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This article in AJ

  1. Vol. 64 No. 4, p. 473-476
    Received: Nov 3, 1971

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Photoperiodism in Sorghum1

  1. J. L. Caddel and
  2. D. E. Weibel2



Three varieties of Sorghum bicolor (L.) Moench (i.e., ‘Early Hegari,’ ‘80-Day Milo,’ and ‘Ryer Milo’) were subjected to different treatments of short (10-hour) and long (17-hour) days in controlled-environment chambers. The number of days from planting to floral initiation was determined for each variety in each treatment. The research was conducted to determine the age at which sorghums become sensitive to photoperiod and to estimate the minimum number of inductive cycles required for floral stimulation.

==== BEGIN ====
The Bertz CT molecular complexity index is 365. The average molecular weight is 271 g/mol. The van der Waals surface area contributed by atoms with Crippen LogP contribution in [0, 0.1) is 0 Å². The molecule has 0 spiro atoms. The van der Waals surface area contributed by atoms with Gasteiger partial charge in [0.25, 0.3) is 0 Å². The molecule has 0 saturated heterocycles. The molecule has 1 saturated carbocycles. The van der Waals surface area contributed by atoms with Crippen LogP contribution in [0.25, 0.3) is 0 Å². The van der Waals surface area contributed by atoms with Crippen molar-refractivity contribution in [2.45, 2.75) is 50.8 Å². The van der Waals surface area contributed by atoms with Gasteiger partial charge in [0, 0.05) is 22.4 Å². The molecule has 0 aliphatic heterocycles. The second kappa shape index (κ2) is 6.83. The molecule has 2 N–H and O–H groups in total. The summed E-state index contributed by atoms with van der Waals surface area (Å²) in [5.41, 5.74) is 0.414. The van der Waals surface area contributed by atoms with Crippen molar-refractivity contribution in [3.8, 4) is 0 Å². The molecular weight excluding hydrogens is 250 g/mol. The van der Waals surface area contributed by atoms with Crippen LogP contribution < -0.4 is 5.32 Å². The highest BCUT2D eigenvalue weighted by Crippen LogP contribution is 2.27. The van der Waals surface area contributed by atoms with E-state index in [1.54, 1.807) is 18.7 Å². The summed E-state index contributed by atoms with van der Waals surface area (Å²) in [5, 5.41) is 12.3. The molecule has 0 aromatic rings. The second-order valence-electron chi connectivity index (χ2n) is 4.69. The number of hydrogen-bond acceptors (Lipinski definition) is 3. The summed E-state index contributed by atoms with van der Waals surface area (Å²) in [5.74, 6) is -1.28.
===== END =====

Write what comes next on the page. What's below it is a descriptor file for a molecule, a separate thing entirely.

Short days applied after the plants were 15 days of age hastened floral initiation, while long days when the plants were between 15 and 20 days of age delayed initiation. Thus, photopei iodic sensitivity is attained at about 15 days of age. As these varieties increased in age beyond 15 days, less time was required for floral initiation following stimulation. Five short days were sufficient to stimulate floral initiation of plants older than 15 days. Three short days inconsistently hastened floral initiation. A greater number of leaves than the first five were required for photoperiodic induction.

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